But what they hauled away and why exactly they conducted those searches will remain unknown for now. Monday afternoon, lawyers representing a couple of media organizations asked Superior Court Judge Donald Stephens to unseal three search warrants in the Cooper investigation. They claim the information contained in the warrants belongs in the public domain.
"The burden is on the state to show why this case is somehow different from the ordinary case, why in this case do we have to seal these documents?" Amanda Martin, a media attorney, argued before Stephens.
The District Attorney's office refrained from specifics in its answers, arguing that the release of the information in the three warrants could hurt ongoing police work and the state's ability to successfully prosecute its case.
"We are interested only in protecting this investigation," Wake County Assistant District Attorney Amy Fitzhugh argued.
Prosecutors also worry release of the information in the warrants could negatively affect people who haven't been charged in the case, to which Martin had a response: "If they're trying to protect an unnamed defendant against heresay that might be reported in the newspaper, I have to ask myself, are they here to say these should remain in effect until the trial is concluded?"
Fitzhugh assured Judge Stephens that wasn't the case. "We are not asking that these items be sealed forever more," she said. The DA's office hoped to get the warrants sealed for an additional 30 days. Stephens split the difference, as it were, and ruled the warrants will be unsealed two weeks from tomorrow, on September 2nd at 1 p.m.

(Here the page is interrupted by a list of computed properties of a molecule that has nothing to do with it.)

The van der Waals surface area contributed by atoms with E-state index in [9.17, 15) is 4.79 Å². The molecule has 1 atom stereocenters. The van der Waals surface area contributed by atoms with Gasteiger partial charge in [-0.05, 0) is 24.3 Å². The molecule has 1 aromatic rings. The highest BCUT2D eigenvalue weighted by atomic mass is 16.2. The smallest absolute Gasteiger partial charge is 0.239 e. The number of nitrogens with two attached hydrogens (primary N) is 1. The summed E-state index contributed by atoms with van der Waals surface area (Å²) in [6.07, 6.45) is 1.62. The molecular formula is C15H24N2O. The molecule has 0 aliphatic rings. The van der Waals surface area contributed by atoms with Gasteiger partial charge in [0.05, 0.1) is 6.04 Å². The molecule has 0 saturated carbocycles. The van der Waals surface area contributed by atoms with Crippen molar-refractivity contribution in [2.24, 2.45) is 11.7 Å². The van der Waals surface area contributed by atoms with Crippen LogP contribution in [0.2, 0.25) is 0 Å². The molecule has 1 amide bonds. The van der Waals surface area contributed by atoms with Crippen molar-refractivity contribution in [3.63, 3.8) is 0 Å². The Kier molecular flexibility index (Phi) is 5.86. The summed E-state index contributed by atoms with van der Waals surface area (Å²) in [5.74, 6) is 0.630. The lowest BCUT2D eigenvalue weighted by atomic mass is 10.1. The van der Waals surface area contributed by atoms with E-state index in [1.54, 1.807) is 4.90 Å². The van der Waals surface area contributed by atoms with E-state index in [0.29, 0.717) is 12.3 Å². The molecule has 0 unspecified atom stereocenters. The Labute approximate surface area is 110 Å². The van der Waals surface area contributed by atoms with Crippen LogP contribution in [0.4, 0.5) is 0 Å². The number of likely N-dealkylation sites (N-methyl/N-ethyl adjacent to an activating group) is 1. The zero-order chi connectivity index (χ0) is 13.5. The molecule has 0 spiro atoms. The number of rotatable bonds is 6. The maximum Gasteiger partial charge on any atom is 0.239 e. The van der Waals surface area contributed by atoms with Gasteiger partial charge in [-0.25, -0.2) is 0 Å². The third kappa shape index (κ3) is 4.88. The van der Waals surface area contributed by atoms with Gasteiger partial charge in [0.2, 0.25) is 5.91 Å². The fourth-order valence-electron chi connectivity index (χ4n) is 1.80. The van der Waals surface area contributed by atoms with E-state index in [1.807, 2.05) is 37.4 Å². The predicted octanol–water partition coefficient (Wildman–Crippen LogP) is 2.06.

Wake County District Attorney Colon Willoughby was asked after the proceeding whether the investigation would be jeopardized by the release of the information on that day.
"Well I don't know," Willoughby said. "It's kinda hard to know what they weather's going to be like on September 2nd. I don't know, we'll just have to wait and see when we get there."
Willoughby told reporters progress is being made in the investigation and said the SBI crime lab is still conducting tests, the results of which could be valuable to the investigation. When specifically asked whether he was confident an arrest would be made in Nancy Cooper's death, Willoughby didn't offer a definitive 'yes' or 'no'.
"I'm confident we're gonna work this case and do the best we can," Willoughby said. "Most of the homicides here ultimately result in arrests. Some of them happen immediately. Some of them take a little longer."